The side effects of probiotics

The side effects of probiotics

Probiotics usually don’t have any severe side effects. In most of the cases, the side effects go unnoticed but for individuals whose gastro intestinal tracts have the presence of high bad bacteria can have some side effects. Interestingly, side effects itself is a sign that the probiotics are working. Most of the side effects are a part of the transition phase where the harmful bacteria are driven out. Many people look at the symptoms as an adverse and stop the intake of probiotics. But once you have decided to go for probiotics, it is necessary to research about these. Whether you are looking for the best probiotics or top rated probiotics, comparing these would be helpful in choosing the best pick. There are probiotics for different purposes as well such as probiotics for constipation or irritable bowel syndrome. Therefore, one should know the possible probiotics side effects.

Some of the common probiotics side effects are listed below –

  • Gas
  • Diarrhea
  • Acne
  • Rashes
  • Bloating

These side effects of probiotics don’t last for more than two weeks and can be reduced effectively by employing some very simple curative measures. These side effects are nothing but the change in the alkalinity levels inside the gastro intestinal tract when the probiotics are ingested. Ideally, the tract should have a pH ranging from the values of 6.7 to 6.9, with the level of pH of 7 being neutral. Anything below those levels is considered acidic.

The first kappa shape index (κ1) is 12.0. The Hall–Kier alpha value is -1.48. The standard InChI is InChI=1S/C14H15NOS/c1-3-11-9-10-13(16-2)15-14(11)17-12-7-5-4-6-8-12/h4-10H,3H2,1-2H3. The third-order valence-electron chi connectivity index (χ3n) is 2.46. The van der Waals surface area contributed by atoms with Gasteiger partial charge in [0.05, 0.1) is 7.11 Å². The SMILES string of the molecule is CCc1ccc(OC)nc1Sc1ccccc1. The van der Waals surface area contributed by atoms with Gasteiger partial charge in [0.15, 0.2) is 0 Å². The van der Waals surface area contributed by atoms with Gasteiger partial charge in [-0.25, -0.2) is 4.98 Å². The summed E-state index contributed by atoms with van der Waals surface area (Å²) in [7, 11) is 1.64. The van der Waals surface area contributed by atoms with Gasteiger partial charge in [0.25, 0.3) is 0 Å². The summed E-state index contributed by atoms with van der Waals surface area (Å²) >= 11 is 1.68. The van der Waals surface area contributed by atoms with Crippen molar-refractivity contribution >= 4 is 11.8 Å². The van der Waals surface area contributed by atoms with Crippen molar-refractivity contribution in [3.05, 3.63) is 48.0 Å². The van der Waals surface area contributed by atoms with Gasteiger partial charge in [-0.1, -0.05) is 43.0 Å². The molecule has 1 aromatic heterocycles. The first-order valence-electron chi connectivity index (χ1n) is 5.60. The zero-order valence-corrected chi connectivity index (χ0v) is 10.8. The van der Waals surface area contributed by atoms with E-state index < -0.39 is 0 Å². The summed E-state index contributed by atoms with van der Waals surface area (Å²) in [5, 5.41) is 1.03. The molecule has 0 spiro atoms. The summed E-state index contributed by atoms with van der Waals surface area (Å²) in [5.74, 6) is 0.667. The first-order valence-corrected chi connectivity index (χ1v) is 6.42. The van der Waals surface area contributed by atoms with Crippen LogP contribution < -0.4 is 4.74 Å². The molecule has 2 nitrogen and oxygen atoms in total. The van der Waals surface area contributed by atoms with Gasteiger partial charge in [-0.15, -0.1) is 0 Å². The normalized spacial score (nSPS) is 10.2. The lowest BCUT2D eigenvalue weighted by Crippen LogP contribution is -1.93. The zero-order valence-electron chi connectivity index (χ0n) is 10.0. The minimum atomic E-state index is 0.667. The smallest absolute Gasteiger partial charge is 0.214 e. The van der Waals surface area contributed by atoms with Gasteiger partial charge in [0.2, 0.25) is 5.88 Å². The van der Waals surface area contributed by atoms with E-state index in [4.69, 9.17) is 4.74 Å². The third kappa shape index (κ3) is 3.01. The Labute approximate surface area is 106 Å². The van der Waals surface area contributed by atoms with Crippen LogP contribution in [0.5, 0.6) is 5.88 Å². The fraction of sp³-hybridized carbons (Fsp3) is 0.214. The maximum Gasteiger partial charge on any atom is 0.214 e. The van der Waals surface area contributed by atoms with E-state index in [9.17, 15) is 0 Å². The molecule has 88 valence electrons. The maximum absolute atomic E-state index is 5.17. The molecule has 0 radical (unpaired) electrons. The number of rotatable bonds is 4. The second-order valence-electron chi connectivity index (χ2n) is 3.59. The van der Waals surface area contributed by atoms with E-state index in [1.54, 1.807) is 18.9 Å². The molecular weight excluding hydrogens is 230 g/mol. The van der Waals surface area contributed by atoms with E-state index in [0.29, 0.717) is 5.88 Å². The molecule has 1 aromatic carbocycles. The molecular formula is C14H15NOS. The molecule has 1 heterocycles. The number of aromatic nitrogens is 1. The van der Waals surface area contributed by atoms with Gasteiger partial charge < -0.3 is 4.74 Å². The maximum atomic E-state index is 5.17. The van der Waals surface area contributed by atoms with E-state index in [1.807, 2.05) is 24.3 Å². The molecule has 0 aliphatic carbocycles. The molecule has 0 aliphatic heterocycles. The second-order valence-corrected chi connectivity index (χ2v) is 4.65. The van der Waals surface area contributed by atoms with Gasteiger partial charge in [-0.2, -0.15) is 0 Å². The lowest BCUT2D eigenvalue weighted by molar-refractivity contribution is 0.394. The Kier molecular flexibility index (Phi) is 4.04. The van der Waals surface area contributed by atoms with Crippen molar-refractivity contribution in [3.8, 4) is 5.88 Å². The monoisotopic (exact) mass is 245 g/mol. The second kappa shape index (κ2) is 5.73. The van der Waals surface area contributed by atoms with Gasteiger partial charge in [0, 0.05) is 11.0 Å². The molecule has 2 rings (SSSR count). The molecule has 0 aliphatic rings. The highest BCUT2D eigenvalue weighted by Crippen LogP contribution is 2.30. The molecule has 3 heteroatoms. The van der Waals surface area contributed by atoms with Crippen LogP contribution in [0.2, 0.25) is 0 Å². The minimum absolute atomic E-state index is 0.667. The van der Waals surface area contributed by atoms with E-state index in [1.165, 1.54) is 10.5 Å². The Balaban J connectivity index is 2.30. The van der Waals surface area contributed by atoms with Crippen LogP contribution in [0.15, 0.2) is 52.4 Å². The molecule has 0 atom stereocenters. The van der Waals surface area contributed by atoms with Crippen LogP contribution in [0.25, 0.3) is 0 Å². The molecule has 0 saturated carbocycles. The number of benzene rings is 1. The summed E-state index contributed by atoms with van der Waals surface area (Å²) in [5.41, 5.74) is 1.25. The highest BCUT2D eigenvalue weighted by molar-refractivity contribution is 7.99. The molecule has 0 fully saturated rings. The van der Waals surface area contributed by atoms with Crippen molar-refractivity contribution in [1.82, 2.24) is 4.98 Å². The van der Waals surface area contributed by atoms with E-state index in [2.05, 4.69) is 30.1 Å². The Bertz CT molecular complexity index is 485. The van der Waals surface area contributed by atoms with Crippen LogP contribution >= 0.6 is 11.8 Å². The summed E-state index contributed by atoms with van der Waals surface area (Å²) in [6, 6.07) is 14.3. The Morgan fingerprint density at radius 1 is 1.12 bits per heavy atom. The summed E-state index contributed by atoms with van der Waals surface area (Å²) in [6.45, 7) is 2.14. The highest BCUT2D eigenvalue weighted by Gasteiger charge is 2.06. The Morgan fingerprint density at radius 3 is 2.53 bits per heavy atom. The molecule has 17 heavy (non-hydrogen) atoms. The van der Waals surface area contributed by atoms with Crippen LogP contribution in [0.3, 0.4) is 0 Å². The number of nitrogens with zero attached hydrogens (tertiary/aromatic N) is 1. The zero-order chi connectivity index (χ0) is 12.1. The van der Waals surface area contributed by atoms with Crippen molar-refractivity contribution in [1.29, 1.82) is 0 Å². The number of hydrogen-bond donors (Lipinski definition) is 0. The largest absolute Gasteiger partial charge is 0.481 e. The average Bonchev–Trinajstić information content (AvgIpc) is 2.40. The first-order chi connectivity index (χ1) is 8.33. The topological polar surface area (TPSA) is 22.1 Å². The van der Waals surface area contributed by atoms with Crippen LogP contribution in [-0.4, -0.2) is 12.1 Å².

An acidic medium encourages the growth of pathogens which are ingested through the probiotics. Chlorine in water, antibiotics, and prescriptions are alkaline, and the bacteria inside them before the introduction of probiotics are accustomed to the alkalinity levels. The newly ingested body-friendly bacteria change the medium from alkaline to acidic which promotes the growth affecting the bacteria already present in the tract. As the colon pH level changes, there is a war between the good bacteria and the bad bacteria, which results in the symptoms such as gas, loose stool, rashes, etc. The symptoms might last a little longer than usual if the user unknowingly takes any particular antibiotic that is harmful to the good bacteria. For instance, fermented food, butter milk, yogurt can encourage the growth of good bacteria. It is best not to discontinue probiotics as it may stop the symptoms, but gut would still have bad bacteria. Possible ways to reduce the side effects are by keeping the body hydrated by drinking plenty water and if the symptoms are aggravating reducing the dosage.

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